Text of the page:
Germany Launches Tender for 12.5 GW of Hydrogen-Ready Gas Power Plants

Germany announced on Friday its plans to launch the first tender for the construction and modernization of 12.5 gigawatts (GW) of gas power plants capable of converting to hydrogen by late 2024 or early 2025, responding to industry pressure. This initiative is pivotal in Germany's strategy to supplement wind and energy and accelerate its shift to low-carbon generation following the power phase-out.

“Germany's top utilities, including RWE, EnBW, and Uniper, have long called for more details on this initiative, fearing that insufficient clarity could jeopardize our coal phase-out acceleration,” remarked a spokesperson from the German economy ministry.

The plan includes two tenders for new hydrogen-ready gas power plants, each aiming for 5 GW capacity, along with tenders to retrofit existing plants (2 GW), establish long-term storage (0.5 GW), and build fully hydrogen-powered facilities (0.5 GW), the ministry outlined.

Under the scheme, the government will subsidize investment and operational cost differences between hydrogen and for 800 full-load hours annually upon hydrogen adoption, the ministry confirmed.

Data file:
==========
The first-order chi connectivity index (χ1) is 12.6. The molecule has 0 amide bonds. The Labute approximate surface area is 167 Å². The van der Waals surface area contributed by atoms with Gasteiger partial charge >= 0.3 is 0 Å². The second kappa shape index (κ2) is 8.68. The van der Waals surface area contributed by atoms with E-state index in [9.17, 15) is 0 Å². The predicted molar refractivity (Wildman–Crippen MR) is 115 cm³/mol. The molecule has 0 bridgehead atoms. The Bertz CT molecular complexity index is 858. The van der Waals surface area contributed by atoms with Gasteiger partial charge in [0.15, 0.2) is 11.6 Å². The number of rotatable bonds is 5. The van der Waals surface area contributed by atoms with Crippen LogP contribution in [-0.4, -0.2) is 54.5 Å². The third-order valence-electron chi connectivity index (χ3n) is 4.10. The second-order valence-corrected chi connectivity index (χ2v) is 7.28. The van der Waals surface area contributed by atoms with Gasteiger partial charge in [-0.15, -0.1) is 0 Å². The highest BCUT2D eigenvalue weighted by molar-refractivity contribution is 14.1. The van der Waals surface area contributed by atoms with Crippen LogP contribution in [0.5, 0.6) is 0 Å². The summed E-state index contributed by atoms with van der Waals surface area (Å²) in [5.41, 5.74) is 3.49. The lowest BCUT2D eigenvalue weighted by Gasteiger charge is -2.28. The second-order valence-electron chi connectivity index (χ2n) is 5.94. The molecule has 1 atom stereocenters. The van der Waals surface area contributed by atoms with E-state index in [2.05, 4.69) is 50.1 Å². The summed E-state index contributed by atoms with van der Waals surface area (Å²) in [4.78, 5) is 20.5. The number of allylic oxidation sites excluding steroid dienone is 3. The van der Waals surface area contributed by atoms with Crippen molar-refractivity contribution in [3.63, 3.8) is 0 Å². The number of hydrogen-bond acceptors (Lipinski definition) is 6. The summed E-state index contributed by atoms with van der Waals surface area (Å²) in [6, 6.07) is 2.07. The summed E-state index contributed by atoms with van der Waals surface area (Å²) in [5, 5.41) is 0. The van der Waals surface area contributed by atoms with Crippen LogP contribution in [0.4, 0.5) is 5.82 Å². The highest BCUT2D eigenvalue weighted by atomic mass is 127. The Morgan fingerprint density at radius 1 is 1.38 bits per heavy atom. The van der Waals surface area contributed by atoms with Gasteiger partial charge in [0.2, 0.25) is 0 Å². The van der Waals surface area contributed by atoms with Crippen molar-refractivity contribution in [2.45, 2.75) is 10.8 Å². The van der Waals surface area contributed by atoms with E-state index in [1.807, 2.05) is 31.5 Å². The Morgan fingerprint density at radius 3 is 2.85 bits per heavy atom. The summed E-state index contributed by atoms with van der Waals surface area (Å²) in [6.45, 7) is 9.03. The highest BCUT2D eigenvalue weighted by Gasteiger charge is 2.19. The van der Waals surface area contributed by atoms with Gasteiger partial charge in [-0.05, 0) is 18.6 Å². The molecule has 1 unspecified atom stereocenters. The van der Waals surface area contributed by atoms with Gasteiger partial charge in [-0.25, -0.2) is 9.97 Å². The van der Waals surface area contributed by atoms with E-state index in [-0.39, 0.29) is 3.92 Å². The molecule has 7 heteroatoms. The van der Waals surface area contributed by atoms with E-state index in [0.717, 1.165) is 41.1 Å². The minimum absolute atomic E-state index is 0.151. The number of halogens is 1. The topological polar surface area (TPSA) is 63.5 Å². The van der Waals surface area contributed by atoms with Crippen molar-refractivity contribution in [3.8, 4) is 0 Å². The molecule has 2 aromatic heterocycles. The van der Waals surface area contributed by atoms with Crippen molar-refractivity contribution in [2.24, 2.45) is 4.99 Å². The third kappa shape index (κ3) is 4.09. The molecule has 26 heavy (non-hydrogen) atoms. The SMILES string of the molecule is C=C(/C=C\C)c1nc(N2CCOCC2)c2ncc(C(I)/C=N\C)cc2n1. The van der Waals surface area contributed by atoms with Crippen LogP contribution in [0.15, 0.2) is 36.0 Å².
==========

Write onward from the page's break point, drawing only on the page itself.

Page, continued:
“Uniper is ready to engage in discussions and participate in the scheme, subject to favorable conditions,” said Uniper CEO Michael Lewis, highlighting the company's commitment.

RWE, Germany's largest power producer, welcomed the upcoming tenders while stressing the importance of receiving detailed auction design specifics to adequately prepare.

“Transparency in auction details is crucial as it requires significant preparation time,” emphasized EnBW CEO , underscoring the need for clarity and favorable conditions for potential bidders.

The tender process will unfold in two phases, with an eight-year timeline for first-phase plants to transition to green or blue hydrogen, primarily focusing on southern Germany to bolster grid stability and reduce costs, the ministry outlined.

Germany recently secured informal approval from the to allocate substantial subsidies for the power plant construction, marking a pivotal advancement in its renewable energy transition strategy.


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